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Home Office is positive for physical and mental health when it is organized and has the right equipment

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The social and public health measures implemented as a result of the pandemic COVID-19 resulted in a rapid and unprecedented transition to teleworking in many sectors and regions around the world.

La World Health Organization (WHO) and the International Labor Organization (ILO) highlighted this Wednesday that this new modality changed traditional employment patterns and, in many cases, was established to stay or to be part of a “hybrid” model that offers numerous advantages, but also dangers to health, therefore what is urgently regulate it in order to protect workers.

With a technical report, UN agencies expose the benefits and risks of teleworking, and outline the changes needed to adapt to different forms of remote employment due to the COVID-19 pandemic and the digital transformation of work.

More health and well-being

The text indicates that teleworking well organized improved work-life balance, offers the possibility of a flexible schedule and physical activity, and saves time spent traveling.

Furthermore, recent studies report a lower incidence of high blood pressure and stress, less tendency to depression and greater emotional well-being due to quality family life, as well as the consumption of healthier diets because food is prepared at home.

On the other hand, remote work reduces air pollution and travel times, which also contributes to improving physical and mental health and social well-being.

Likewise, teleworking can achieve a productivity increase and a reduction in operating costs for many companies.

Scene of a family in Madrid. Rubén, 4 years old, and his little sister play while his mother, Daniela, works on her computer...

The risks

However, remote work without planning, assistance and health security It also entails risks, among which physical ailments stand out, such as musculoskeletal problems and visual fatigue, derived from prolonged work on the computer, which also occur when working in an office if there is no ergonomic workstation.

Equally worrying is the frequent lengthening of working hours and that many times one works even when sick.

Another possible harm is social isolation that can lead to a increased loneliness, exhaustion, depression, irritability, worry and feelings of guilt in workers. Likewise, it can lead to more conflicts between work and family than traditional office hours, especially when the professional occupation is very demanding. Domestic violence, increased tobacco and alcohol consumption, and unhealthy weight gain are other possible risks.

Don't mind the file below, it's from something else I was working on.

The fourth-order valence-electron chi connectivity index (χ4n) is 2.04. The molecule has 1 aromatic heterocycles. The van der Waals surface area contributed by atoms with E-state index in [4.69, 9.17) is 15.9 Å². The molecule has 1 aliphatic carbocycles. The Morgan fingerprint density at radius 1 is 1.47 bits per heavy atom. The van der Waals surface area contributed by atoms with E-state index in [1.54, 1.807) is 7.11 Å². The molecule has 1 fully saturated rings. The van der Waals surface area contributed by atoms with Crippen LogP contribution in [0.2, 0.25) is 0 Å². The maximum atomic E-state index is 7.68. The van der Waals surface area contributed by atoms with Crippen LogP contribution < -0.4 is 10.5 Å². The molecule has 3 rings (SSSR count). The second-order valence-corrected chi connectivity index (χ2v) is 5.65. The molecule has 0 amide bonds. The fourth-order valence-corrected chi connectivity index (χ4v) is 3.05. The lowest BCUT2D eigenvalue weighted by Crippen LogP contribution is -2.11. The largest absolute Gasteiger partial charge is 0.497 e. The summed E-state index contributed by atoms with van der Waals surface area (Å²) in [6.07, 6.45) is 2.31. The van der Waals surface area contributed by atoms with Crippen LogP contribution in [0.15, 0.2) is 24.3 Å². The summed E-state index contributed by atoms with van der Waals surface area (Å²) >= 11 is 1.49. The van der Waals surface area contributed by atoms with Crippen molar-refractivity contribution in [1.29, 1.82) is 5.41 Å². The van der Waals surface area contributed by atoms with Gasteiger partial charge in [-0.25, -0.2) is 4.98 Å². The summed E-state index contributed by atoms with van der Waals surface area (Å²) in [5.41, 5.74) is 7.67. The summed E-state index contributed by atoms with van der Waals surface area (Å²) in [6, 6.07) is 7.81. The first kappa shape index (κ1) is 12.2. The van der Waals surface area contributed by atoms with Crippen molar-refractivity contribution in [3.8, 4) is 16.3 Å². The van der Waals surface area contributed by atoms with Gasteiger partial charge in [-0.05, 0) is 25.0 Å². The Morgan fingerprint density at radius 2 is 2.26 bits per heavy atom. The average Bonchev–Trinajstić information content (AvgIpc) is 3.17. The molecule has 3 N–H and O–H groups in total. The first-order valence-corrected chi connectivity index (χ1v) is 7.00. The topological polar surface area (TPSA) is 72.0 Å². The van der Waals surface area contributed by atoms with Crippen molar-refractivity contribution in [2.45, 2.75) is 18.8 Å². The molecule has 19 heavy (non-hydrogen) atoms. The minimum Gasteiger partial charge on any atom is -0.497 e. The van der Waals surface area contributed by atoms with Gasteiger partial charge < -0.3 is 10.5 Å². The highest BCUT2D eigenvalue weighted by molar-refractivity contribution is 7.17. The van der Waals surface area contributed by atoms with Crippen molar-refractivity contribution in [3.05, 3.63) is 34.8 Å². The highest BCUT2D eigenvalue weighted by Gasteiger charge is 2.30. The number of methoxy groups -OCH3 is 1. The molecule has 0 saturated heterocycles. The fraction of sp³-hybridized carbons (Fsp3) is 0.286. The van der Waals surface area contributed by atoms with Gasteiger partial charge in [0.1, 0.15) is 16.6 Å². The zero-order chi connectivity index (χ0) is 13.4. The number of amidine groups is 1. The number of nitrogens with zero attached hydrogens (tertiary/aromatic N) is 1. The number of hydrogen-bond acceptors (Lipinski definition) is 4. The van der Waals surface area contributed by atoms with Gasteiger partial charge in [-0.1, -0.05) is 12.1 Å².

The WHO and ILO clarified that all These findings are based on preliminary studies and that more research will be needed to determine the true impacts of teleworking for different workers and over longer periods.

A teacher connects with her students teleworking during the COVID-19 pandemic.

Increase in teleworking

The document details that as a result of the pandemic, remote work increased in Europe from 11% to 48% and 40% of paid work hours were carried out remotely. In Latin America and the Caribbean, more than 23 million people transitioned to teleworking in the second quarter of 2020.

According to available data, the shift to teleworking occurred mostly between employees with higher incomes and educational levels.

The agencies cite analysis indicating that remote work will keep growing and estimates that 34% of jobs in the United States, for example, could be done remotely.

“As teleworking is likely to increase, it is important to ensure that employers, governments and workers and their representatives understand how to address the impacts of this on health so that there is a balance of the needs of employees and companies or organizations,” the UN agency states.

In the opinion of Dr. María Neira, director of the Department of Environment, Climate Change and Health, WHO, in the long term, the effects of teleworking “will depend entirely on governments, employers and employees working together, and that there are agile and imaginative occupational health services, in order to implement policies and practices that benefit both workers and work.


For benefits to outweigh harms, UN agencies recommend that workers receive the proper equipment to complete your tasks; that they be provided with relevant information, guidelines and training to reduce the psychosocial and emotional health impact of teleworking; that managers be trained in effective risk management, remote management and workplace health promotion; and? the “right to disconnection” is established and sufficient days of rest.

According to the report, occupational health services must be capable of providing ergonomic, mental and psychosocial health care to those who work remotely, through digital telehealth technologies.

The document also encourages employers to discuss and formulate individual work plans for teleworking and clarifying priorities; be clear about deadlines and expected results; agree on a common system that announces availability for work; and ensure that managers and colleagues respect the system.

It also suggests designing special programs for remote work, combining measures for work and performance management with information and communication technologies and appropriate equipment, and occupational health services.

“As we prepare to emerge from the 'waiting phase' to settle into a new normal, we have the possibility of incorporate new supporting policies, practices and standards that guarantee that millions of people who do remote work have healthy, happy, productive and decent work,” said Vera Package-Perdigão, director of the ILO Department of Governance and Tripartism.

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Yair Ramirez
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